While states throughout the U.S. continue to embrace the new legal wave of cannabis, it doesn’t eclipse the strife within the industry. Over the past few years, the industry has faced issues around oversupply, falling prices, stringent regulations and distribution problems, among others, which often fall especially heavy on cultivators.
Now, new research findings show exactly how these employees are faring in the current climate. According to the third edition of the U.S. Cannabis Cultivator survey from Wells Fargo, a majority of growers have a grim outlook on the current state of the cannabis market, as reported by Green Market Report.
Majority of Cultivators Feel Negatively About State of Industry
The survey, including responses from more than 400 growers across eight U.S. states, found that 58% of growers said they feel “bad” or “terrible,” in reference to the current cannabis market. Specifically, 34% answered that “I feel terrible. Things look awful,” while 24% said “I feel bad. Things don’t look good.”
Additionally, 31% of respondents said they feel “okay,” while only 9% of cultivators said they feel “good” and 2% said they feel “great” about the current state of the market.
The survey also looked at responses by state, finding that California (which also has the highest number of growers) felt most negative about the current market, with 66% of cultivators expressing a “bad” or “terrible” outlook on the market. Most of the negativity was because of falling wholesale prices, with 34% of respondents citing this as their main source of stress, followed by restrictive regulations at 29% and lack of distribution avenues at 10%.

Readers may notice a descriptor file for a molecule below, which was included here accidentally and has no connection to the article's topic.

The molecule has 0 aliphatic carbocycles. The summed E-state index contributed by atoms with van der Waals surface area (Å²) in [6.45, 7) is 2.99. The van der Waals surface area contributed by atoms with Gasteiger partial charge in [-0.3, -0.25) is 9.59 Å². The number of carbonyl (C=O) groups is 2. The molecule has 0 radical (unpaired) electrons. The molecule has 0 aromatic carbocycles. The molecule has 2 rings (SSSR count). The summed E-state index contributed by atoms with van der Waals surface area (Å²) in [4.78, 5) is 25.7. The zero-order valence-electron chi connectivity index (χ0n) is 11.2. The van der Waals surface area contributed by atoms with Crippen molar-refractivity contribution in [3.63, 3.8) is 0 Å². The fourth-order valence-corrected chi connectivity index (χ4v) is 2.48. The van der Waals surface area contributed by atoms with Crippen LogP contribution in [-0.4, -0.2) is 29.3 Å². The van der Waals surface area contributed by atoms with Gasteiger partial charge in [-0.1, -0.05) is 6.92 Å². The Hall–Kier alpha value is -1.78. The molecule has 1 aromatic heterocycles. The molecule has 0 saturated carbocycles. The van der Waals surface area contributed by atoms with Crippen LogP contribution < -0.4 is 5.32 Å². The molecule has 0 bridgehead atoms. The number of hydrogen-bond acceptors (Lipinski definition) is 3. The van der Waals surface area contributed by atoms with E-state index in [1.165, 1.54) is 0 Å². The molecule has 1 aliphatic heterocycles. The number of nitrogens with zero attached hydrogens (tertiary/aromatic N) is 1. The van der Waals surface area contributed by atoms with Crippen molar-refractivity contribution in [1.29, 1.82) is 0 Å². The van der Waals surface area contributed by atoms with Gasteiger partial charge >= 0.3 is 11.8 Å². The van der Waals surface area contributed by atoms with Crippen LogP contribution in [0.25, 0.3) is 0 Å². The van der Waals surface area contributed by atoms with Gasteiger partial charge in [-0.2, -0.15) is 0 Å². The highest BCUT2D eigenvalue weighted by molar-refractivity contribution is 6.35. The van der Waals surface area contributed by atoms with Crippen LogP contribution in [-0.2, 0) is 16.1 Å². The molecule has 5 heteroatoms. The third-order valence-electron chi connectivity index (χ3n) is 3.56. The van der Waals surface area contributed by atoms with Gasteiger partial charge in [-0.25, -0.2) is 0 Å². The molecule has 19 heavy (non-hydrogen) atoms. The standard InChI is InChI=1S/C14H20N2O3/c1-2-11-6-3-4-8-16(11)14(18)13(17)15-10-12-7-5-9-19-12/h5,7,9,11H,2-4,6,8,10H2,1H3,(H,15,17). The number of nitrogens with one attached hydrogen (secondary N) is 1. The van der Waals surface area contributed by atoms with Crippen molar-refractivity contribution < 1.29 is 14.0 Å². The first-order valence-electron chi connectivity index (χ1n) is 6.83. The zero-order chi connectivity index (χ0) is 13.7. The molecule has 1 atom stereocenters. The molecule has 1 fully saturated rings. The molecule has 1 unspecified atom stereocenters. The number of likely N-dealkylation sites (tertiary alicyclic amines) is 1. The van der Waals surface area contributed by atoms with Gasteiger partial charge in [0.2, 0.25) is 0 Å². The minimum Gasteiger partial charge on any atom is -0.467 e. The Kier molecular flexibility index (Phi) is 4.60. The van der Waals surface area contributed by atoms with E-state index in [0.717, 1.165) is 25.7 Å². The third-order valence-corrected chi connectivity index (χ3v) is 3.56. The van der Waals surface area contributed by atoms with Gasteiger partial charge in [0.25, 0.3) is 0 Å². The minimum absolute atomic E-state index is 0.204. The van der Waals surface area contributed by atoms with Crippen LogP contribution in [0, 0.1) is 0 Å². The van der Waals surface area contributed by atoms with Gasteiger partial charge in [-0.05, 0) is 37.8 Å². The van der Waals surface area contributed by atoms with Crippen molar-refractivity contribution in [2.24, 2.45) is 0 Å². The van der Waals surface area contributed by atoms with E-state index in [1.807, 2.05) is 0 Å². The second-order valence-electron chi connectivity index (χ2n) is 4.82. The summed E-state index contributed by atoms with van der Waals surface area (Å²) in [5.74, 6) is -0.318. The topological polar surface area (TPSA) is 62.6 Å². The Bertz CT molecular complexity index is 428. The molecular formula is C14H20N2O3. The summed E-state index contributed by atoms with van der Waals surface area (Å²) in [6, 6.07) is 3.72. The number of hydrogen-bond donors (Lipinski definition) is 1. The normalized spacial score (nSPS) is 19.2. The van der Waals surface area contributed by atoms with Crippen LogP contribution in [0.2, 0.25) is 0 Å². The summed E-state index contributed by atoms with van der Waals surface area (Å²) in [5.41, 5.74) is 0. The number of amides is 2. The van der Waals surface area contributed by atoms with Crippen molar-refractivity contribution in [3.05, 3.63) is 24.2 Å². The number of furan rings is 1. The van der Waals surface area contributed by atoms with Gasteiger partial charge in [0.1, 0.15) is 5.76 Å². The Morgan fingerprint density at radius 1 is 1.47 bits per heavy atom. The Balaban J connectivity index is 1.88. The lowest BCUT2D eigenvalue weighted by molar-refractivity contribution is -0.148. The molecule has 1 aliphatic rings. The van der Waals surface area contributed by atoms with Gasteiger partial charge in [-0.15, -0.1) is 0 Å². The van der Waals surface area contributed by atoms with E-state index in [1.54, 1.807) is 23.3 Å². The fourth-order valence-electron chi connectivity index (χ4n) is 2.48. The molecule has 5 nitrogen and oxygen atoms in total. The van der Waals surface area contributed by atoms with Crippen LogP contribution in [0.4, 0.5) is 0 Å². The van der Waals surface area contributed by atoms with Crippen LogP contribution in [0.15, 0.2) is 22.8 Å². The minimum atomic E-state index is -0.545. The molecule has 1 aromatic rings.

As the largest cannabis market in the world, California saw a dip in cannabis sales in 2022, the first since adult-use sales launched in 2018. The loss is likely due to a decreased price per pound of cannabis across the state.
Falling Prices a Main Obstacle for All Cultivators
California growers weren’t the only group to express concerns about falling prices.
Approximately 87% of cultivators said they are selling wholesale flower for $1,250 per pound or less, up from 83% and 74% at the same level in fall and spring 2022, respectively. Perhaps even more shocking, a majority of cultivators also reported selling flower at $750 per pound or less, below the average breakeven price of $800 per pound. This ultimately makes profitability a challenge for many growers.
This assertion reflects a recent survey from Whitney Economics, which found that only 24.4% of cannabis operators in the U.S. are profitable. The consulting and research firm also signified that there is little relief in sight for operators, forecasting seven quarters of slower-than-normal growth in the future. Also nodding to some of the concerns of cultivators, the survey noted that the success of cannabis businesses is largely dependent upon the regulatory structure of the states in which they are operating, among other factors that may be beyond their control.
In It For the Long Haul
While the current outlook may seem bleak, cultivators widely indicated that they wouldn’t be leaving the industry anytime soon. The survey found that only 19% of growers planned to partially or completely exit from the industry, a decrease from 22% and 27% in fall and spring 2022, respectively.
This persistence could prove problematic, potentially exasperating oversupply issues and causing continued price drops. The survey found that 42% of cultivators plan to increase cultivation over the next 12 months.
However, the report also shows that growers are investing in nutrients (65%) and soil (45%), essentially looking to optimize production while keeping costs low. To hammer in that point, few cultivators planned to drop cash on high-cost items like lights (32%), irrigation systems (30%) and extraction equipment (16%).
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